10Wellbeing and OE experiences How will the experience relate to the PHYSICAL dimension of your wellbeingFitness levelsChallenge yourself physicallyListening to body and responding accordinglyKeeping yourself safe and injury freeNutritionTraining leading up to the tripPrevious experience with activitiesRest before tripSleeping in tentHow will the experience relate to the MENTAL/EMOTIONAL dimension of your wellbeingPositive, encourage team membersNavigationGroup members fears/weaknessesIndividual fears/weaknessesMental challengesEmotions expectedHow will the experience relate to SPIRITUAL dimension of your wellbeingAppreciation of the outdoor environmentGoal settingSense of AchievementPersonal ReflectionPersonal Growth through challengesFeelings of satisfactionHow will the experience relate to the SOCIAL dimension of your wellbeingGroup membersTeachersInstructorsOther forest usersGroup guidelinesDependence on group membersHow well you know group beforehandLeadershipCommunication
11Brainstorm Outdoor activities Outdoor providers Current news items 3 groups – list e.g. What providers have your schools used?
12Outdoor Experience Court Room Battle ScenarioRecent incident in Piha (March 2011)Who are the involved parties? Faciliatators-see NZ Herald article: Instructor stands by kids…’Focus statementCritically evaluate whether the level of risk was acceptable in this outdoor activity scenario.
13Essay Descriptors Debate IntroductionKey wordsRelevant contentHard factsBackground – own experiences this yearAllP lusesPositive view pointWhat do you agree with?Own experienceOther Points ViewStrengthsPlus groupM inusesNegative view pointWhat do you disagree with?WeaknessesWho benefits?Errors of logicMinusgroupI ssues/ interestingExamine biasChallenge validityChallenge assumptionsS uggestionsInitiativesNew ideasAlternativesConclusionReflectMain points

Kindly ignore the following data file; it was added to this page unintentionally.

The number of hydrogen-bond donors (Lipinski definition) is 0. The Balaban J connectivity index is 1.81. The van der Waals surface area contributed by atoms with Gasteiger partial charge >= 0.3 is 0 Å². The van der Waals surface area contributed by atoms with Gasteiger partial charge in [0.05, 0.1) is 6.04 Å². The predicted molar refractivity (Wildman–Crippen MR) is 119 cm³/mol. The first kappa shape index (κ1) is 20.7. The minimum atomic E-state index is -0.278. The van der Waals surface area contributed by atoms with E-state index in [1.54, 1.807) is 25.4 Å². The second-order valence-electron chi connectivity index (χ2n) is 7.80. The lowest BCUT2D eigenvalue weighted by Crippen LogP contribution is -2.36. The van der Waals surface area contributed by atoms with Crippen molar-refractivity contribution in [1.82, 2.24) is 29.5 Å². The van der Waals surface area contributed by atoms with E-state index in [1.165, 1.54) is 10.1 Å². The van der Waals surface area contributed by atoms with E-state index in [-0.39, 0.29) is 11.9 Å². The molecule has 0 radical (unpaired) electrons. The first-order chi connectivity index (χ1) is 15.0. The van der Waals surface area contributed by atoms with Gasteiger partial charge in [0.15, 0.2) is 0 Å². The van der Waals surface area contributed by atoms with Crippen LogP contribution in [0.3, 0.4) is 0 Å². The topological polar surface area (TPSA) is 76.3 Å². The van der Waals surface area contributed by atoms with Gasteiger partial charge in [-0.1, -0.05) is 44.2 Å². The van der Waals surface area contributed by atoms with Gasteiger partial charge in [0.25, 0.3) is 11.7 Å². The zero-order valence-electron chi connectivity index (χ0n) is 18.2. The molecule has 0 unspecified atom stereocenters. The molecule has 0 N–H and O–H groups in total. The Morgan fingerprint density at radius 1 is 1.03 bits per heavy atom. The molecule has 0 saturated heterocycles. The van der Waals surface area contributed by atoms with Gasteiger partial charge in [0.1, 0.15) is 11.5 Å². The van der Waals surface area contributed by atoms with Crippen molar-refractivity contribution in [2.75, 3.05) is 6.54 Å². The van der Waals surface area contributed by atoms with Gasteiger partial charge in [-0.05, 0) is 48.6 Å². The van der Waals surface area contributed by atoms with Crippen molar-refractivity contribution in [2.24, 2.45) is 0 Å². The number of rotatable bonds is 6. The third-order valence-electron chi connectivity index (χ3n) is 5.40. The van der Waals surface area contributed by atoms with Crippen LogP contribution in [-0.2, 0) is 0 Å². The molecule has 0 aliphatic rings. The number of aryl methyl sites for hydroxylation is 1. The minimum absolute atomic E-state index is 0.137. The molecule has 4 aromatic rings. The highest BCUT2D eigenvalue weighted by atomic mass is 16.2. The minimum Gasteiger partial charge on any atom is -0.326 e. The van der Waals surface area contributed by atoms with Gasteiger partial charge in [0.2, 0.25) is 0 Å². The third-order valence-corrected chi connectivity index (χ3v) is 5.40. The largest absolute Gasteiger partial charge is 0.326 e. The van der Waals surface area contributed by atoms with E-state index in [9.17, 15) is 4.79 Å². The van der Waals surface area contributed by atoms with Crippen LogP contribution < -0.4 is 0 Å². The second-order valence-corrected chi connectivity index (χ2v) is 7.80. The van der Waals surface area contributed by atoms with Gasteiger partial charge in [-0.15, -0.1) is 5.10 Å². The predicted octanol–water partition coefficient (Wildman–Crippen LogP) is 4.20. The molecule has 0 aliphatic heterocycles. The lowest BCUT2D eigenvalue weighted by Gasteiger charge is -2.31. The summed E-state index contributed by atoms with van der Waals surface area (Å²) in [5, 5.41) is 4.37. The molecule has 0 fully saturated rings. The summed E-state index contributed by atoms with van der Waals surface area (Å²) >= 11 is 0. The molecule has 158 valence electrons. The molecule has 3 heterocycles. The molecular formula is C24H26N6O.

14Introduction Key words / definitions Relevant content Hard facts Background – own experiences this yearRemember the focus statement:Critically evaluate whether the level of risk was acceptable in this outdoor activity scenario.Critically evaluate whether the level of risk was acceptable in this outdoor activity scenario.How do we define… e.g.Level of riskDegree of riskAcceptable risk
15Acceptable RiskThe concept of Acceptable Risk is essentially a measure of the risk of harm, injury from a process that will be tolerated by a person or group.Reference: Oxford UniversityHow do we define ‘acceptable risk’?Who decides? Society decides. And certain groups see ‘acceptable risk’ differently; depending on their experience,..responsibility… etc.
16Operational Zones Model Facilitator to explain each zone (see resource sheet).POV/perception:Surf instructor perception– children were in Peak experience/Challenge zone – they needed exposure to risk to learn/benefit/positive outcome.Lifeguard perception-children were distressed (it was too difficult & their level of competence wasn’t enough)Who’s right?Factors that affect how we perceive the level of risk include:how we see the difficulty of the activity & the competence of the individual.past experiences.Perceived risk affects how we experience activities/scenarios – e.g. what we get out of it, if see ‘distress’ or ‘challenge’ etc.